Show of hands: who likes working for free?
Let’s be honest: no one really likes working for free.
I’m not talking about volunteering. I volunteer around my community when I have the time. I enjoy it, and believe everyone should give back. That’s different though. I’m one of the 13 percent, but I wouldn’t do my job without a subsequent revenue stream.
Link building is hard work. It’s one of the few SEO tasks you can’t have total control over – it consists of convincing other people that it’s in their best interest (or their audience’s best interest) to link to you. Convincing people to do you a favor is never easy.
Another reason link building is so difficult: it’s never a singular marketing task done within a bubble.
We have a number of other marketing concerns within our link building campaigns that must be addressed as we’re working to build links. These concerns include:
- Are we positively and accurately representing our client and their brand?
- Are we fostering positive relationships and impressions as we build our links?
- Are our methods sustainable, and adding to the betterment of the web?
- Are we excited to show our links to the client, and would we hesitate to show other link building professionals?
One link building method that doesn’t produce links 100 percent of the time, but helps us ensure we’re meeting other marketing concerns, is solving problems for free.
Solving problems for free is the core of what Rand Fishkin of Moz calls “investing in non-measurable serendipitous marketing.”
The concept is to recognize and solve a problem for a targeted group of people within your niche. If this is done consistently, eventually there will be a serendipitous, or unexpectedly large, payoff.
Solving problems for free can result in branding opportunities, foster positive relationships, boost your authority, and even help establish your company as a thought leader within your space.
However, solving problems for free shouldn’t be your only link building (or marketing) strategy, as it’s unpredictable. There’s no reliable input>output. Fishkin recommends 20 percent of your time/budget be allocated into serendipitous projects.
If you’re interested in serendipitous marketing – and link building – here are a few ways to find a problem worth solving in your niche.
1. Research Content, Resource, Product & Tool Gaps
Research is always a fundamental component of problem solving. Before you allocate resources to solve a problem, you must first ensure there’s not an existing solution already.
What does your industry need that it doesn’t already have? Brainstorm potential gaps within your niche, whether that gap be content, resources, products, or tools. After you’ve compiled such a list, spend time searching the web to make sure your idea doesn’t already exist.
HitReach, an SEO firm in Scotland, created a unique piece of content in the form of an SEO web comic strip called Digital Rockstars that depicts the everyday crises of an SEO firm.
Think “Dilbert” gone digital. Likely, they recognized this general lack of humor and created their web comic as catharsis for fellow SEO professionals.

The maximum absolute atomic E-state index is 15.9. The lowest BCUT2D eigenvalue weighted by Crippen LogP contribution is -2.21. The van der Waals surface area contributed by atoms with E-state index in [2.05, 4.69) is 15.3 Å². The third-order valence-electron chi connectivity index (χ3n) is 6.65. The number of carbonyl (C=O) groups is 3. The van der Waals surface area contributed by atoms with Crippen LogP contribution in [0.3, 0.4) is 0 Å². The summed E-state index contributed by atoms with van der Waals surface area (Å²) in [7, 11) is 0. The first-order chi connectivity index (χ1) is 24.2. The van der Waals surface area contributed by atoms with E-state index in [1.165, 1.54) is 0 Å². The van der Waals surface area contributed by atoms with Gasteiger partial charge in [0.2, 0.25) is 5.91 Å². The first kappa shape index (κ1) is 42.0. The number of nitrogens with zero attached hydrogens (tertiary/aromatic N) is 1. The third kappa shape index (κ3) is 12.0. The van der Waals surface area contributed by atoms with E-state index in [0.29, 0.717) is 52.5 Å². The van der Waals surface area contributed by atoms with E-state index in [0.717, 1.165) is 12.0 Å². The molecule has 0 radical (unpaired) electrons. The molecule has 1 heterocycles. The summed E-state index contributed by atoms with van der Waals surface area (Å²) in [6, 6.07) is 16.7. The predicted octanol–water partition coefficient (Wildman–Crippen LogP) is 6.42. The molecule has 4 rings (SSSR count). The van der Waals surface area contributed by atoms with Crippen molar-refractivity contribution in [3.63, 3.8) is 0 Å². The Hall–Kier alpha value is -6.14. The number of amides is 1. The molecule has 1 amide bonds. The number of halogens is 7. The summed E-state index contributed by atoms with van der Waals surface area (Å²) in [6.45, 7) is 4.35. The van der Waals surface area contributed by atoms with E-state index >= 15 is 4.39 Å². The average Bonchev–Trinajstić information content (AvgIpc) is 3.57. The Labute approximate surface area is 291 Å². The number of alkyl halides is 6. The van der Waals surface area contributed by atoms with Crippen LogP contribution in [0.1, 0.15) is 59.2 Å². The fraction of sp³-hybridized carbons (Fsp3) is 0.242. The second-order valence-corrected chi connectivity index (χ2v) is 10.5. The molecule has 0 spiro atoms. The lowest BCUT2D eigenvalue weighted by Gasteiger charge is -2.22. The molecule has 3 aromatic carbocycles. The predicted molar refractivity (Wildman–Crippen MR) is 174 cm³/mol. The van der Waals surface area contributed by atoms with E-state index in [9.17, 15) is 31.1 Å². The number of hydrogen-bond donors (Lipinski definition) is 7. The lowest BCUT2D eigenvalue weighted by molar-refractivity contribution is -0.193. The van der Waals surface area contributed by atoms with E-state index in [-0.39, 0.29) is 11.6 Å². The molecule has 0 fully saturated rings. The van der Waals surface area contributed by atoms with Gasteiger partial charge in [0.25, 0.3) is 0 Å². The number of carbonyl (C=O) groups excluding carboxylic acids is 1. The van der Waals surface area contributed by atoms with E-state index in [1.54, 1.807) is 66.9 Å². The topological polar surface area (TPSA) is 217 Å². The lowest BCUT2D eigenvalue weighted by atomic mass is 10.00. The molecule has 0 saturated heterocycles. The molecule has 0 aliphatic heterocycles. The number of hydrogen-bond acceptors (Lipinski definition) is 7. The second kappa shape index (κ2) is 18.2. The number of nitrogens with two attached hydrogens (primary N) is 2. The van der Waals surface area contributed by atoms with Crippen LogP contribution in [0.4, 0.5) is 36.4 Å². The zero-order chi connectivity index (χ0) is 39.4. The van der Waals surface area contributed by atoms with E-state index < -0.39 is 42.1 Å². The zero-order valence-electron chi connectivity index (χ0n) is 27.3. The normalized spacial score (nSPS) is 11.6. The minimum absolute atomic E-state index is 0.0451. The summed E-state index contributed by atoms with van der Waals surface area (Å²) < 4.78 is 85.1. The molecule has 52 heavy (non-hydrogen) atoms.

Image Credit: HitReach
HitReach’s comic fills a definite gap within the industry, and is genuinely well received.
Each comic generally hits the top of Inbound.org and receives a handful of links and social shares. HitReach also compiles these comics onto a single page.
To date this compiled comic page has received 171 backlinks from 10 domains and 285 social shares – and that’s not even counting the individual links and shares to each separate page hosting a single comic strip.
These comics have humanized HitReach’s brand and given them further visibility across the industry – all while creating something they likely enjoy and get a laugh from themselves.
2. Ask Your Audience a Question
What better way to find a targeted problem worth solving than posing a question to your consumer base/audience? That’s precisely what Dinesh Agarwal did when, on Reddit, he asked if there were any small SEO tools people wanted to see built and have free access to.
There are an abundance of tools meant to accommodate the average SEO is her/his everyday work. And most of us in the SEO industry are always finding a need for a new tool.
Matthew Barby took Agarwal upon his offer. Within hours, Barby got precisely what he asked for: a tool that allowed him to pull URLs tweeted by a specific user and then unshorten those URLs. Essentially, you could get a list of all the links a person had tweeted.
Agarwal’s altruism wasn’t for naught; Barby wrote an article that sprinkled several personal thank yous to Agarwal, linked to Agarwal’s business, twitter, and the tool he created, and even donated $80 to Agarwal’s site, which Agarwal in turn spent on a pizza party for his staff.
Overall Agarwal received a few nice links, great visibility from a prominent member of the industry, and created a new relationship. Not bad for a day’s work.
3. Create an Industry Survey
Sometimes it isn’t enough to ask your audience a single question. If you really want to dig deep into industry problems, you’re going to need to ask a conglomerate of questions.
Not only are surveys routinely linked to, but they offer branding opportunities and place your company as a thought leader within your industry.
Marketers love data, and Moz is at the forefront of collecting data. Every year they survey the SEO industry to pinpoint changes throughout the year, including demographics, compensation, titles, work activities, and tools used. It’s very comprehensive.
2014 is no different; Moz released their annual survey.
Already the survey has received 236 backlinks from 77 domains. Furthermore, it’s been shared socially more than 2,000 times.
Some of this is attributable to Moz’s brand recognition. But this survey presents data useful to any industry; everyone wants to know the tactics, practices, and attitudes of their cohorts, competitors, and peers. Moz fills that role for the SEO industry, and they get a lot of links and recognition for it.
4. Talk to Industry Experts
If you’re looking for a more targeted industry problem, you could try speaking to experts/influencers as well. Of course, you’d need the leverage to gain these people’s attention, first.
One truth about experts, no matter the industry, is that they love sharing their opinions. This is commonly how they become recognized as experts.